There was a lot of backlash when PJ Harvey abandoned her raw, indie persona to wear heavy make-up and hot pink catsuits, and some fans I know can’t forgive her for plucking her eyebrows, wearing make-up and performing in a Victorian dress with a bird on her head.  (I was there.  It was great.)

Harvey herself has said, “Some critics have taken my writing so literally to the point that they’ll listen to ‘Down by the Water’ and believe I have actually given birth to a child and drowned her.” (Source)

Men aren’t immune from the expectation of honesty, but they seem to have more flexibility.  Well, whichever way they go, they have flexibility — Lindsay Buckingham has been writing songs about his ex for decades, and he doesn’t get half the shit that Taylor Swift does.  (He’s still the better songwriter, though.  Sorry, Taylor.)

With all this in mind, it’s quite interesting that Lorde is often compared to Lana Del Rey.

Del Rey, again, stands in opposition to Lorde.  (Although Lorde was listening to Del Rey when she had the inspiration for “Royals”, and in my opinion, the musical influence is visible — audible? — when you look for it.  Listen for it.)  Her image was carefully crafted, and is frequently derided as “fake”.  Her first two albums (one released under her real name of Elizabeth Wooldridge Grant) bombed, and her stage name was created by her managers.

But all this works, because it’s part of the mythos she has created:  whoever Elizabeth Wooldridge Grant is, Lana Del Rey is “a gangsta Nancy Sinatra”.  She’s Doris Day after a bender.  Lorde may paraphrase Joan Holloway, but Born to Die is an entire album about Betty Draper.

Both artists are critiquing the American entertainment industry, and both do it through highly produced pop music.  Del Rey’s take is glossier, and appropriately so — she adopts the persona of the girl who has swallowed the American dream myth and is choking to death, “a freshman generation of degenerate beauty queens”.  On her Paradise EP, she responds to critics, describing herself as “a groupie incognito posing as a real singer”.

Lorde, by contrast, sings as an outsider who has an ambivalent relationship with the trappings of the American dream.  She knows it’s an illusion, but still, “We’re driving Cadillacs in our dreams.”  In “Tennis Court” she sings:

Baby be the class clown
I’ll be the beauty queen, in tears
It’s a new art form, showing people how little we care (yeah),
We’re so happy, even when we’re smilin’ out of fear,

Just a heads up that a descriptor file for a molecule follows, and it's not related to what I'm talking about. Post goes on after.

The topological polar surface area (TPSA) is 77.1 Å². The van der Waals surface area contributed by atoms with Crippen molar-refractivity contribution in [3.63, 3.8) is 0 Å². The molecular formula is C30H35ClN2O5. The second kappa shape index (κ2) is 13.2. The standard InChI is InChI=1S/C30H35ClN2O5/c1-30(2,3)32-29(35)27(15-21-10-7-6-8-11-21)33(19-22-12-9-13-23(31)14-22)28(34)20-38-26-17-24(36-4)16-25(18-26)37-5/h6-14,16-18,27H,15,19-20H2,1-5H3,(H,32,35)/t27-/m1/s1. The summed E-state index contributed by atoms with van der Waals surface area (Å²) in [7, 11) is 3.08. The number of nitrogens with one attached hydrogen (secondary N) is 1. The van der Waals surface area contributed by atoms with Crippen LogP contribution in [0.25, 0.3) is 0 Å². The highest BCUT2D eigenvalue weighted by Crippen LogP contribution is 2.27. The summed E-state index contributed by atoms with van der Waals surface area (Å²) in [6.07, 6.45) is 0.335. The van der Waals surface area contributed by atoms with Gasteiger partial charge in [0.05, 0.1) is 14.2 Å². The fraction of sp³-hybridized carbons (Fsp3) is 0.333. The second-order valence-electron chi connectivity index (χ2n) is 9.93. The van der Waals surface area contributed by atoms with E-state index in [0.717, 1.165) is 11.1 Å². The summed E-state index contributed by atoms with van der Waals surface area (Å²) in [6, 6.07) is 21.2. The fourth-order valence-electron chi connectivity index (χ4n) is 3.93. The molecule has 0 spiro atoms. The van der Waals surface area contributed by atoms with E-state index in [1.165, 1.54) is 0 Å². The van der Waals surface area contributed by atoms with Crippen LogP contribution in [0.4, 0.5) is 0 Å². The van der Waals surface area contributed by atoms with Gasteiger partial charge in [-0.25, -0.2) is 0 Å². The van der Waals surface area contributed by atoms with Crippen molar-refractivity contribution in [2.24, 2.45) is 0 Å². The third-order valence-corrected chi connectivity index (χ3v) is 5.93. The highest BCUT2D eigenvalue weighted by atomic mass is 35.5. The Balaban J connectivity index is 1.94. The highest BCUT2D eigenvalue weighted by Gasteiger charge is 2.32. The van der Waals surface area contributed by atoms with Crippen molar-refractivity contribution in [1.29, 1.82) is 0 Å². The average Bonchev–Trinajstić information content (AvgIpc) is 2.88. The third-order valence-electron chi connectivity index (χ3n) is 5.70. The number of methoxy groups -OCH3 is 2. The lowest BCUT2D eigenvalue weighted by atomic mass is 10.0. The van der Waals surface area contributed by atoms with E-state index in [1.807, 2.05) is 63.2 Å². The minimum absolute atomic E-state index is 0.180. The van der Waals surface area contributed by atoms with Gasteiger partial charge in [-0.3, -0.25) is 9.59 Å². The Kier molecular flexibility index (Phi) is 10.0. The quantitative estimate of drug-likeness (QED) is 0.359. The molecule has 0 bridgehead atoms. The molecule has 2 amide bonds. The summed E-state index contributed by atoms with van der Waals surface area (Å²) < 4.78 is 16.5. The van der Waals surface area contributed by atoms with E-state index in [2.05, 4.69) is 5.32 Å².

Let’s go down to the tennis court, and talk it up like yeah (yeah)

It’s introspection and adolescent melancholy wrapped up in the language and cliche of the American high school drama.  Whether or not it’s a true reflection of Lorde’s experience almost doesn’t matter, because the feeling is surely universal: “These feelings don’t look like they did on TV.”

Lorde sings, “And I’m not proud of my address, In a torn-up town, no post code envy”.  But Ella Yelich-O’Connor comes from a well-off middle class suburb in Auckland.  Does it matter?  Is she lying to us through song?  (“I hate when people do that!”)  If her next album is a synthpop confection with videos full of pole dancers and bikini shots, has she betrayed us?

“Pretty soon I’ll be getting on my first plane,” Lorde sang.  That first plane trip was long ago, now.  She’s an international pop star, not a kid from the suburbs.  How far can you critique the system in which you work?  Will she be allowed to grow up, or will she end up like Avril Lavigne, still looking and acting like it’s 2002?  Am I just asking rhetorical questions because I’m not sure how to end this post?


5 thoughts on “Good Lorde!

  1. Amanda

    I’m still floored by people claiming that “Royals” is in any way racist. I wasn’t aware of what it was really about but, my initial impression was that it was making fun of the sort of idle, white trust-fund babies who think wealth, ball gowns, and hotel rooms to trash are their right.The sort of people who end up on Rich Kids of Instagram.

    1. Yeah, it can be applied to a lot of things. I’ve seen it argued that “gold teeth” is an unequivocal reference to hip hop and grills, but I remember when Mel C from the Spice Girls had a purely cosmetic gold crown.

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  4. Pebble

    I keep coming back to this post. It’s so good to have some messages speaking back in response to the overwhelmingly US-dominated media – both Lorde’s songs about US music culture, and your post about the US response to her writing. And this whole blog’s concept and purpose, as well! I learn a lot from reading the internet, but so much of it is argued from such heavily US-centric underpinnings; reading about racism is enlightening, but when the only racism under discussion is a matter of black and white and a history of slavery, I wonder if any of it is relevant to my world at all.